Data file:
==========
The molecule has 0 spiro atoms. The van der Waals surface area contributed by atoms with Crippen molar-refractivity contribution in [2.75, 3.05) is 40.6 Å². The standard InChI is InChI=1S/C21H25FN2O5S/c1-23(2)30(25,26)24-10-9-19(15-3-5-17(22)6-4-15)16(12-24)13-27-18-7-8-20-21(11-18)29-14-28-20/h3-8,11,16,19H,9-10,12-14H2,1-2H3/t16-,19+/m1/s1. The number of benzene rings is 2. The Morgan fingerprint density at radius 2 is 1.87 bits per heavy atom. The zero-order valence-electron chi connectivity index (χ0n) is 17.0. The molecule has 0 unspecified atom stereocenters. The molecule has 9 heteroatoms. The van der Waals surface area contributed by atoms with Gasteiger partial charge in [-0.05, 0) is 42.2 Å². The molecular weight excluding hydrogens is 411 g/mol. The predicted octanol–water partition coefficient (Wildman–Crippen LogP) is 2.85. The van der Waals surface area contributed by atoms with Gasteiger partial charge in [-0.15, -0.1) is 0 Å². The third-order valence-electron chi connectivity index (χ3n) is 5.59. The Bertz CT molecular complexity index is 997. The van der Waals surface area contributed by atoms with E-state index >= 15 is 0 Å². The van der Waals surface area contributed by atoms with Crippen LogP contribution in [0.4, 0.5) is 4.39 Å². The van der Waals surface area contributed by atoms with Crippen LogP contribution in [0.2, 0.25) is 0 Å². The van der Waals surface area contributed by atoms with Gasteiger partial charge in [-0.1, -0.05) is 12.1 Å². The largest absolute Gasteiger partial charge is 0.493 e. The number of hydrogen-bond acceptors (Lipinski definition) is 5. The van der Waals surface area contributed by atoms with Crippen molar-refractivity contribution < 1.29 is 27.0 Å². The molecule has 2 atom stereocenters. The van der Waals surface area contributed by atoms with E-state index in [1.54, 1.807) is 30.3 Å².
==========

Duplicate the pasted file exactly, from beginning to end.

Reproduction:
The molecule has 0 spiro atoms. The van der Waals surface area contributed by atoms with Crippen molar-refractivity contribution in [2.75, 3.05) is 40.6 Å². The standard InChI is InChI=1S/C21H25FN2O5S/c1-23(2)30(25,26)24-10-9-19(15-3-5-17(22)6-4-15)16(12-24)13-27-18-7-8-20-21(11-18)29-14-28-20/h3-8,11,16,19H,9-10,12-14H2,1-2H3/t16-,19+/m1/s1. The number of benzene rings is 2. The Morgan fingerprint density at radius 2 is 1.87 bits per heavy atom. The zero-order valence-electron chi connectivity index (χ0n) is 17.0. The molecule has 0 unspecified atom stereocenters. The molecule has 9 heteroatoms. The van der Waals surface area contributed by atoms with Gasteiger partial charge in [-0.05, 0) is 42.2 Å². The molecular weight excluding hydrogens is 411 g/mol. The predicted octanol–water partition coefficient (Wildman–Crippen LogP) is 2.85. The van der Waals surface area contributed by atoms with Gasteiger partial charge in [-0.15, -0.1) is 0 Å². The third-order valence-electron chi connectivity index (χ3n) is 5.59. The Bertz CT molecular complexity index is 997. The van der Waals surface area contributed by atoms with E-state index >= 15 is 0 Å². The van der Waals surface area contributed by atoms with Crippen LogP contribution in [0.4, 0.5) is 4.39 Å². The van der Waals surface area contributed by atoms with Crippen LogP contribution in [0.2, 0.25) is 0 Å². The van der Waals surface area contributed by atoms with Gasteiger partial charge in [-0.1, -0.05) is 12.1 Å². The largest absolute Gasteiger partial charge is 0.493 e. The number of hydrogen-bond acceptors (Lipinski definition) is 5. The van der Waals surface area contributed by atoms with Crippen molar-refractivity contribution < 1.29 is 27.0 Å². The molecule has 2 atom stereocenters. The van der Waals surface area contributed by atoms with E-state index in [1.54, 1.807) is 30.3 Å².